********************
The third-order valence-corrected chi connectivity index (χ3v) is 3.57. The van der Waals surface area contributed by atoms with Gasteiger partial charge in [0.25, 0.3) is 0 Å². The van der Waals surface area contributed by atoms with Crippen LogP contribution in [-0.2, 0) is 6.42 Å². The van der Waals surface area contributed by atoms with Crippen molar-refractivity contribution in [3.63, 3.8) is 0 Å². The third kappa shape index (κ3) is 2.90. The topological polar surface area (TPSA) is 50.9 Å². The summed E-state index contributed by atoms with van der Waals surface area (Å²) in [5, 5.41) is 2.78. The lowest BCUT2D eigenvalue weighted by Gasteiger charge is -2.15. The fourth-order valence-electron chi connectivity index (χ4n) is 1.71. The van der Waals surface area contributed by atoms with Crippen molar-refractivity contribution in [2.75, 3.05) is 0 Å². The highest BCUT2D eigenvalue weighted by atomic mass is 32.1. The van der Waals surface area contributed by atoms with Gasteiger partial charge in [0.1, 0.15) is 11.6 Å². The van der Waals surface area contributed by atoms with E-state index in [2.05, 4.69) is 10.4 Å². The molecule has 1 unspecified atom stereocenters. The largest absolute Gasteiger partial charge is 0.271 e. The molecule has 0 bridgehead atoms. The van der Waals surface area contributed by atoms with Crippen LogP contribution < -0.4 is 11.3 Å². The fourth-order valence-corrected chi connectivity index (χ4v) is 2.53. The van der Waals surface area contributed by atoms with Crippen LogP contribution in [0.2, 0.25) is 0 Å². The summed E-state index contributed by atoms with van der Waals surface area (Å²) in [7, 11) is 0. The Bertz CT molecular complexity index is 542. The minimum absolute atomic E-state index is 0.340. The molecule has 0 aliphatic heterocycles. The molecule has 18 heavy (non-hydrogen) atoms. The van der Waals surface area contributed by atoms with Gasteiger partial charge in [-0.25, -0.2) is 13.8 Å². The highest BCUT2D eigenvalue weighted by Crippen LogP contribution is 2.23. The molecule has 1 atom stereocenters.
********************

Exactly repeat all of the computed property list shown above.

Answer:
The third-order valence-corrected chi connectivity index (χ3v) is 3.57. The van der Waals surface area contributed by atoms with Gasteiger partial charge in [0.25, 0.3) is 0 Å². The van der Waals surface area contributed by atoms with Crippen LogP contribution in [-0.2, 0) is 6.42 Å². The van der Waals surface area contributed by atoms with Crippen molar-refractivity contribution in [3.63, 3.8) is 0 Å². The third kappa shape index (κ3) is 2.90. The topological polar surface area (TPSA) is 50.9 Å². The summed E-state index contributed by atoms with van der Waals surface area (Å²) in [5, 5.41) is 2.78. The lowest BCUT2D eigenvalue weighted by Gasteiger charge is -2.15. The fourth-order valence-electron chi connectivity index (χ4n) is 1.71. The van der Waals surface area contributed by atoms with Crippen molar-refractivity contribution in [2.75, 3.05) is 0 Å². The highest BCUT2D eigenvalue weighted by atomic mass is 32.1. The van der Waals surface area contributed by atoms with Gasteiger partial charge in [0.1, 0.15) is 11.6 Å². The van der Waals surface area contributed by atoms with E-state index in [2.05, 4.69) is 10.4 Å². The molecule has 1 unspecified atom stereocenters. The largest absolute Gasteiger partial charge is 0.271 e. The molecule has 0 bridgehead atoms. The van der Waals surface area contributed by atoms with Crippen LogP contribution < -0.4 is 11.3 Å². The fourth-order valence-corrected chi connectivity index (χ4v) is 2.53. The van der Waals surface area contributed by atoms with Crippen LogP contribution in [0.2, 0.25) is 0 Å². The summed E-state index contributed by atoms with van der Waals surface area (Å²) in [7, 11) is 0. The Bertz CT molecular complexity index is 542. The minimum absolute atomic E-state index is 0.340. The molecule has 0 aliphatic heterocycles. The molecule has 18 heavy (non-hydrogen) atoms. The van der Waals surface area contributed by atoms with Gasteiger partial charge in [-0.25, -0.2) is 13.8 Å². The highest BCUT2D eigenvalue weighted by Crippen LogP contribution is 2.23. The molecule has 1 atom stereocenters.